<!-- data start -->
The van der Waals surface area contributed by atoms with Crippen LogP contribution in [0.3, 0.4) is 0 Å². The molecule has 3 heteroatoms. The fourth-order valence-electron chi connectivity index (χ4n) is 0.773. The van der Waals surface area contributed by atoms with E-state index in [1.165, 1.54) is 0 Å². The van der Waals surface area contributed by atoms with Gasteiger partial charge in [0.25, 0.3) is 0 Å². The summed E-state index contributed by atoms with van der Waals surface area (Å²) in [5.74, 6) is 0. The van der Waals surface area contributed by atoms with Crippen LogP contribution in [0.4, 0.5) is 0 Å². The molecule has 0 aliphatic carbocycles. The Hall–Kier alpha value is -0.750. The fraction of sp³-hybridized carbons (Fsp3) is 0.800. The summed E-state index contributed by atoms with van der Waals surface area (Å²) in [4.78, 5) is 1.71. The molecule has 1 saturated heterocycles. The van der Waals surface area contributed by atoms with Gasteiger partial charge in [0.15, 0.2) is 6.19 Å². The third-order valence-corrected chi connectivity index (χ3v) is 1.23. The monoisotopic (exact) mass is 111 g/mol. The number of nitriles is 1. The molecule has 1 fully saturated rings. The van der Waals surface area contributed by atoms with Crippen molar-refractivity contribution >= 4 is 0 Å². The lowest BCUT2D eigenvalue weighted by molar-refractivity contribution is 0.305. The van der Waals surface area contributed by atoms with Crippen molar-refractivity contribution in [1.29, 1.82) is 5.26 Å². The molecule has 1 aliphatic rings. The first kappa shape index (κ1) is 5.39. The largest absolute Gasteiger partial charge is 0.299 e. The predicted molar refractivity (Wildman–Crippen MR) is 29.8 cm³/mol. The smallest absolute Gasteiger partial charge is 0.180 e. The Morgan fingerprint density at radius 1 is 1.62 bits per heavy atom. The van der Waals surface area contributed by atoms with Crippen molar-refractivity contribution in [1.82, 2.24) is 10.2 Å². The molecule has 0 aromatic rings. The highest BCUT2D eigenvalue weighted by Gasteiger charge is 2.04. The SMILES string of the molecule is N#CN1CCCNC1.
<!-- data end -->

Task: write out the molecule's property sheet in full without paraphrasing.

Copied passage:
The van der Waals surface area contributed by atoms with Crippen LogP contribution in [0.3, 0.4) is 0 Å². The molecule has 3 heteroatoms. The fourth-order valence-electron chi connectivity index (χ4n) is 0.773. The van der Waals surface area contributed by atoms with E-state index in [1.165, 1.54) is 0 Å². The van der Waals surface area contributed by atoms with Gasteiger partial charge in [0.25, 0.3) is 0 Å². The summed E-state index contributed by atoms with van der Waals surface area (Å²) in [5.74, 6) is 0. The van der Waals surface area contributed by atoms with Crippen LogP contribution in [0.4, 0.5) is 0 Å². The molecule has 0 aliphatic carbocycles. The Hall–Kier alpha value is -0.750. The fraction of sp³-hybridized carbons (Fsp3) is 0.800. The summed E-state index contributed by atoms with van der Waals surface area (Å²) in [4.78, 5) is 1.71. The molecule has 1 saturated heterocycles. The van der Waals surface area contributed by atoms with Gasteiger partial charge in [0.15, 0.2) is 6.19 Å². The third-order valence-corrected chi connectivity index (χ3v) is 1.23. The monoisotopic (exact) mass is 111 g/mol. The number of nitriles is 1. The molecule has 1 fully saturated rings. The van der Waals surface area contributed by atoms with Crippen molar-refractivity contribution >= 4 is 0 Å². The lowest BCUT2D eigenvalue weighted by molar-refractivity contribution is 0.305. The van der Waals surface area contributed by atoms with Crippen molar-refractivity contribution in [1.29, 1.82) is 5.26 Å². The molecule has 1 aliphatic rings. The first kappa shape index (κ1) is 5.39. The largest absolute Gasteiger partial charge is 0.299 e. The predicted molar refractivity (Wildman–Crippen MR) is 29.8 cm³/mol. The smallest absolute Gasteiger partial charge is 0.180 e. The Morgan fingerprint density at radius 1 is 1.62 bits per heavy atom. The van der Waals surface area contributed by atoms with Crippen molar-refractivity contribution in [1.82, 2.24) is 10.2 Å². The molecule has 0 aromatic rings. The highest BCUT2D eigenvalue weighted by Gasteiger charge is 2.04. The SMILES string of the molecule is N#CN1CCCNC1.